It is amazing to think about the wonderful technological advances we have made in our lifetimes, especially in the last 50 years. Some have been a true miracle of science, certainly improving the lives we live today. Many of these advances are in our kitchens, such as the non-stick surfaces for pots and pans, and the microwave ovens that make leftovers come alive for a second time on our dining room tables.
For some of us men, our focus is not in the kitchen, but instead, we cast our attention to the living room and fall to our knees and praise Zenith for the development of the “lazybones” tuning device which allows us to change channels on our TV’s from the comfort of the couch.
If you’re ever in downtown Boston, there is a wonderful museum that will provide you with a look back at the development of computers. When I first visited that facility, I was in awe at the first UNIVAC commercial computer. It filled an exceptionally large room with banks and banks of metal cabinets housing miles of wires, tubes and mechanical devices to do what today a single laptop can accomplish. It is utterly amazing how far we have come in such a short period of time. It’s amazing to think that the first astronauts who hurtled around the earth had less computing capability than the capacity in a handheld calculator.
The development of the popular and effective antibiotic tetracycline came about less than 50 years ago, and is widely used to treat infections caused by bacteria, including pneumonia and respiratory tract infections among other serious ailments.
Do you like the smooth ride of your automobiles today? You can thank the inventors of the radial tire, which was developed in the 50s.
Have you had some cardiac issues that required the implanting of a pacemaker? Thank the developers of that technology from the 50s that has saved thousands of lives.
Air travel saw the introduction of the 707-120 as Americans jetted from city to city in great comfort and luxury. You might have paid for that trip with a credit card, another creation of the 50s that today we wouldn’t know how to live without.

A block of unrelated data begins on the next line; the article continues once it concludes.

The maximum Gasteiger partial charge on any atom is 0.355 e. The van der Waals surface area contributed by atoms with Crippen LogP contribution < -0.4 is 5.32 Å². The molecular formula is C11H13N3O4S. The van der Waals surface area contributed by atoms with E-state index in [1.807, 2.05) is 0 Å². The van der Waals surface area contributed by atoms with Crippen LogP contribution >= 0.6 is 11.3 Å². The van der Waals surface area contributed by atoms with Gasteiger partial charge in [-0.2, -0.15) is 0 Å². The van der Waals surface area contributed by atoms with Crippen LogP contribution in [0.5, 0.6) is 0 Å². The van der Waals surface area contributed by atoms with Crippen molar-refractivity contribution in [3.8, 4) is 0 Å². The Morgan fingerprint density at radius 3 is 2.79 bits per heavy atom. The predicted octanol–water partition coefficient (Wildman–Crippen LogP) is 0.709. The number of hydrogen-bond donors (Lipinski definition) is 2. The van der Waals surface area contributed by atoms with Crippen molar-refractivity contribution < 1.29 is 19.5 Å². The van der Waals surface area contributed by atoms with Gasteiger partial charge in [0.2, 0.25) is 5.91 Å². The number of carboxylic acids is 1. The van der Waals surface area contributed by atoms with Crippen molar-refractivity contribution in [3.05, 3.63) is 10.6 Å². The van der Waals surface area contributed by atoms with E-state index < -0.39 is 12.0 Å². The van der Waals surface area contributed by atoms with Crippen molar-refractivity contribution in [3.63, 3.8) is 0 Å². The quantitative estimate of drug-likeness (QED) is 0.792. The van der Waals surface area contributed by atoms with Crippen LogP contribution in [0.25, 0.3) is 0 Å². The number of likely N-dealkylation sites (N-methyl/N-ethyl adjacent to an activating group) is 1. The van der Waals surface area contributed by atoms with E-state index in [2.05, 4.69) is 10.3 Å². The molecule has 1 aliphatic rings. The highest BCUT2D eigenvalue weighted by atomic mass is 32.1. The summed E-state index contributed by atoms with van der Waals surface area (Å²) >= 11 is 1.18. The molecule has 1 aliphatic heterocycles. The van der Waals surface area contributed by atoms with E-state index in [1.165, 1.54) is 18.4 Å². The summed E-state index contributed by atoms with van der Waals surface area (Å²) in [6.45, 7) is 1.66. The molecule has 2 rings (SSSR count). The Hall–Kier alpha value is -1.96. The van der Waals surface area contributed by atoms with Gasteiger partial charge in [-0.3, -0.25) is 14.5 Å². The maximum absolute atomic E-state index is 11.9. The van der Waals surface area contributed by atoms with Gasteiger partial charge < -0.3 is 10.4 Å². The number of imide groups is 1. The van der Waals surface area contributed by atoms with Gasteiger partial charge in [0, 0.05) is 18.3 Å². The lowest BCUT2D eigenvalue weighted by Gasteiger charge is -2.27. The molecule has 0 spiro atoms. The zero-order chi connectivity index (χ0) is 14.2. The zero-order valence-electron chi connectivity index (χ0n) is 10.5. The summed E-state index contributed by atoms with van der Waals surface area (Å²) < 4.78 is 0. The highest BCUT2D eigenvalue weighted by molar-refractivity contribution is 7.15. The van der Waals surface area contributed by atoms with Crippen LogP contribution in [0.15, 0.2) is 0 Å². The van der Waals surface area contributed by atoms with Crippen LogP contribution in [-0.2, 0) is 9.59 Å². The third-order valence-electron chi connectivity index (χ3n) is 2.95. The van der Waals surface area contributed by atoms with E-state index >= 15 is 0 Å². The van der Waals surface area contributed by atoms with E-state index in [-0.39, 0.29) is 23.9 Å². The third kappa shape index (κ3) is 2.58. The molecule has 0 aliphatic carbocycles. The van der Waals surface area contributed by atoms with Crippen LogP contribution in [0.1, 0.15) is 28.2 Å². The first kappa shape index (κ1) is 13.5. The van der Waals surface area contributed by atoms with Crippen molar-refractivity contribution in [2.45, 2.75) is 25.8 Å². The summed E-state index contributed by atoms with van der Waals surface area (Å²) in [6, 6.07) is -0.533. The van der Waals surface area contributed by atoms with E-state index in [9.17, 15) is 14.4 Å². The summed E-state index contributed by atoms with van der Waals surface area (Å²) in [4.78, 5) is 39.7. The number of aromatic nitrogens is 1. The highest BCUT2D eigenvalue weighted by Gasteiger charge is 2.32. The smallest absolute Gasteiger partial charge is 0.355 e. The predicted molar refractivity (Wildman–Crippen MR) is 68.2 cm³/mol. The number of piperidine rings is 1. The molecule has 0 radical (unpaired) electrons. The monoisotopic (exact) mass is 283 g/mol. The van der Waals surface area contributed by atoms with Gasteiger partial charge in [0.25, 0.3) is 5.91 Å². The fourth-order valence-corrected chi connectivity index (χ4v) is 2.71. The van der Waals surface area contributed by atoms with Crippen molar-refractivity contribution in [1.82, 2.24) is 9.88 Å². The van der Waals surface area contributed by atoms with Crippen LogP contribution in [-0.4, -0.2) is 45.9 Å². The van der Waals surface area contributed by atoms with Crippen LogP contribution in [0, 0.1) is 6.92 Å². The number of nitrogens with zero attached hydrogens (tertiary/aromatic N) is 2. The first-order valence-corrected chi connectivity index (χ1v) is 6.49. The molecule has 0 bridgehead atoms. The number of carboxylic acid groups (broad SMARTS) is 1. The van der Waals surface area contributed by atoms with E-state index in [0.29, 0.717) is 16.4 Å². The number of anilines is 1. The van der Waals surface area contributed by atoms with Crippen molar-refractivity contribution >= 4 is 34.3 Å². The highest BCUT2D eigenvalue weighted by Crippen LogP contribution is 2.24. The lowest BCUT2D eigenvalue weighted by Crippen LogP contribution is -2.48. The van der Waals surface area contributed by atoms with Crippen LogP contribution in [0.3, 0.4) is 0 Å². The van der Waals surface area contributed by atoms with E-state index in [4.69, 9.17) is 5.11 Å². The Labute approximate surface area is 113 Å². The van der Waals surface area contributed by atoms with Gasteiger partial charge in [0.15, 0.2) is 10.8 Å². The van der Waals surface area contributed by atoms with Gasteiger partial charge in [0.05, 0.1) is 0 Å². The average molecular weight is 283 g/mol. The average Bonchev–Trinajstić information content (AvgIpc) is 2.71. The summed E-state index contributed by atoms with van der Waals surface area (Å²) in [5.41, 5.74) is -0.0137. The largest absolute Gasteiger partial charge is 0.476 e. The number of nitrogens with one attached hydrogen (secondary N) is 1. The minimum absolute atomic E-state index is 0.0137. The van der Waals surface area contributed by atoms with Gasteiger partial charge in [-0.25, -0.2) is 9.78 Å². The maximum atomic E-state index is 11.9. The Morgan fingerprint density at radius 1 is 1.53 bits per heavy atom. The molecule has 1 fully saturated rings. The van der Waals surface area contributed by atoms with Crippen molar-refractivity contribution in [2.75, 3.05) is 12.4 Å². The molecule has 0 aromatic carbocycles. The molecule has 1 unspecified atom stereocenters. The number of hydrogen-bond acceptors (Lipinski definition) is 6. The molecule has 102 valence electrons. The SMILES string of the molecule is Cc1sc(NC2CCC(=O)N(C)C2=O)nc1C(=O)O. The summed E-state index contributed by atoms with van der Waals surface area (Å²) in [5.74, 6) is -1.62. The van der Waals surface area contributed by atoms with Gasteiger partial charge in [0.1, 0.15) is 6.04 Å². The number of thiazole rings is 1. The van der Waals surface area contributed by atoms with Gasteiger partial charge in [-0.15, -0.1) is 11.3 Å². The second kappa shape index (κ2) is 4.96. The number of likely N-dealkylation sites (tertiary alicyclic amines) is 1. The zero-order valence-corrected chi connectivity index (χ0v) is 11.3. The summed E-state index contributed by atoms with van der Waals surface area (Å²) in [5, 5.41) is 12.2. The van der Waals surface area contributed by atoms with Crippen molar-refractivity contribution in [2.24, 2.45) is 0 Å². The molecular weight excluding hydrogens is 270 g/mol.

As a kid, I remember my parents getting my sister and me small transistor radios. I remember listening to mine in my bedroom when Cassius Clay unexpectedly knocked out Sonny Liston in the first round of their fight in Lewiston, Maine. Clay, who would later be known as Mohammad Ali, went on to dominate the boxing world for decades after.
In 1961, Black and Decker launched their first cordless drill. On today’s construction sites, you can see a myriad of cordless devices ranging from drills, saws and other devices created to ease the contractor’s job.
Telstar launched the first communications satellite, providing the beginning of advances in communications and data delivery that would improve all segments of our abilities to communicate and navigate around the world.
Lives would also be saved with the development of the early battery-operated smoke detectors and other safety devices.
In the late 60s, the global system of interconnected computer networks came online. Billions of users today utilize the Internet. Businesses and individuals have come to rely upon it in their everyday lives. A presidential candidate once tried to claim he had invented it, but that just wasn’t true.
We all can be thankful for the advent of the MRI. No matter what injury or illness you might sustain today, detailed medical imaging has become one of the best diagnostic tools available to healthcare professionals.
All of us are amazed at how quickly the desktops and laptops and tablets of the computer families have taken over our lives. I doubt you can walk into any home today and not find at least one of them sitting on a table or desk. Everything we do today seems to revolve around computers, from shopping, to sharing photos, to creating documents and asking Alexa for advice.
All of these things are great, but when they take over our lives and become a substitute for speaking with each other and sharing our thoughts and emotions, it appears to have gone too far. Social media can have a negative impact on individuals, as some abuse it to bully or otherwise create mischief and somewhat hateful experiences for the most vulnerable of our society.
We must be cautious to prevent technology from overriding our responsibilities to others, be they family members, friends or just casual acquaintances. We have a responsibility to keep sight on the importance of personal contact with each other.
I, like many of you, grew up within the time frame of these great technological advances. They certainly have helped to improve our quality of life. But we cannot let those true-life experiences be lost just because it’s “easier” due to technology.
Instead of just sitting across the table and texting each other, let’s talk once in a while. Being competitive is good, winning is great, but if we don’t enjoy it, what good is it? Once in a while, we need to get up and change our own channel, even if it’s just to remember how to do it!